In that context, there's little incentive to bench Bradley, which is why he has appeared in all but eight games. It helps that every regular except Benintendi now owns an OPS of greater than .800, so there's enough offense to go around. The emergence of Chavis and Christian Vazquez lower in the order has saved Bradley from answering some seriously tough questions.

So forget about benching him. A far more palatable option is that Bradley rediscovers his power stroke, maintains a solid eye (16 walks), and keeps making web gems.

Maybe Monday represented a tentative first step in that direction.

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Watch Red Sox rookie Michael Chavis' hot streak continue with huge home run

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USA TODAY Sports

Watch Red Sox rookie Michael Chavis' hot streak continue with huge home run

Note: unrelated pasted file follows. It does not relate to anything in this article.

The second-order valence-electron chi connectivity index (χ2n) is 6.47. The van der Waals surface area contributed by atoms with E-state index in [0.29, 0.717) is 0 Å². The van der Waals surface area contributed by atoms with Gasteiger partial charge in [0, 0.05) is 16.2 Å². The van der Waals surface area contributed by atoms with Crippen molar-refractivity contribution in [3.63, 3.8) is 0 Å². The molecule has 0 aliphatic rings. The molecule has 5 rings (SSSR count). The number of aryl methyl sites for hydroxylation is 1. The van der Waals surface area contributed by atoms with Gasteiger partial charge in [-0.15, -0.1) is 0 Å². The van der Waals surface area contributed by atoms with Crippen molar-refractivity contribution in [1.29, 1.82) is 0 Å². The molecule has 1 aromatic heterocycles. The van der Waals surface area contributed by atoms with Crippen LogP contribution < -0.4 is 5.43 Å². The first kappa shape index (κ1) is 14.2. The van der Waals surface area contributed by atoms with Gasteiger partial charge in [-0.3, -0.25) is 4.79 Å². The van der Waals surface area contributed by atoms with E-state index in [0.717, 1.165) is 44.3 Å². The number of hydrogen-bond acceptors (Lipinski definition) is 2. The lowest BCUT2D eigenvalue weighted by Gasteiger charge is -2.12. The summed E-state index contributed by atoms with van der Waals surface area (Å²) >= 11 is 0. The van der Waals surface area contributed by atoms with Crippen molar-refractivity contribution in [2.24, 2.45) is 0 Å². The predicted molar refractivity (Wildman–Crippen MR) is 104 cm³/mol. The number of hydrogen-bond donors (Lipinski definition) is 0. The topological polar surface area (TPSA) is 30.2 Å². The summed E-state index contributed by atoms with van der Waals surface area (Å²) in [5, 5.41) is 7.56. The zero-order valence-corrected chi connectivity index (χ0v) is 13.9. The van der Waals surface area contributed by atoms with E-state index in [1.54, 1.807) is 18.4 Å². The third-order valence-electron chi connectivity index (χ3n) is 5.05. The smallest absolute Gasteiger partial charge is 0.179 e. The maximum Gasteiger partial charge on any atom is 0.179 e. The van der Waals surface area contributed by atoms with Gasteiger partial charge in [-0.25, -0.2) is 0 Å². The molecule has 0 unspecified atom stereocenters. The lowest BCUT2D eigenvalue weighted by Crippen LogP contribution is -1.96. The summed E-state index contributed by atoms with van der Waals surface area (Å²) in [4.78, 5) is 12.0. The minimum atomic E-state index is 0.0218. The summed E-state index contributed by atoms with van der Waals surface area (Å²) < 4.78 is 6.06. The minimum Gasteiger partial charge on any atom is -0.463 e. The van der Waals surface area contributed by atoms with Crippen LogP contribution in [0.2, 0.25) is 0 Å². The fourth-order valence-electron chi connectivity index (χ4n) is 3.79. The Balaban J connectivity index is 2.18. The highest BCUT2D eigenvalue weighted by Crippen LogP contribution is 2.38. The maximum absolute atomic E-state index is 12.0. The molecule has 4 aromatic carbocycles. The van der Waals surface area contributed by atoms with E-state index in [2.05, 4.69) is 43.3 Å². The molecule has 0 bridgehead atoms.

Michael Chavis' run for American League Rookie of the Year took another positive step forward in the Boston Red Sox's game against the Toronto Blue Jays on Monday afternoon.

Chavis crushed a two-run home run, his second blast in as many days, deep to left field at Rogers Centre to give Boston a 6-2 lead in the third inning.

It was Chavis' ninth home run of the season, tying him with J.D. Martinez for the second-most on the team. Chavis, however, has accumulated these home runs in 19 fewer games than Martinez.

The former top prospect entered Monday's matchup in Toronto with a .290 batting average, 22 RBI and a .389 on-base percentage in 25 games this season. He's collected multiple hits in four of his last six games, including 10 hits overall during that span.

Chavis, at least so far, has been hitting at a better rate than Blue Jays outfielder Vladimir Guerrero Jr., who is considered one of the elite prospects in baseball.

It's obviously very early into Chavis' career, but his impressive development has been among the most encouraging aspects of Boston's 2019 season. Winning the AL Rookie of the Year quickly is becoming a very attainable goal for the talented infielder.

Betts focused on another World Series title, not next contract>>>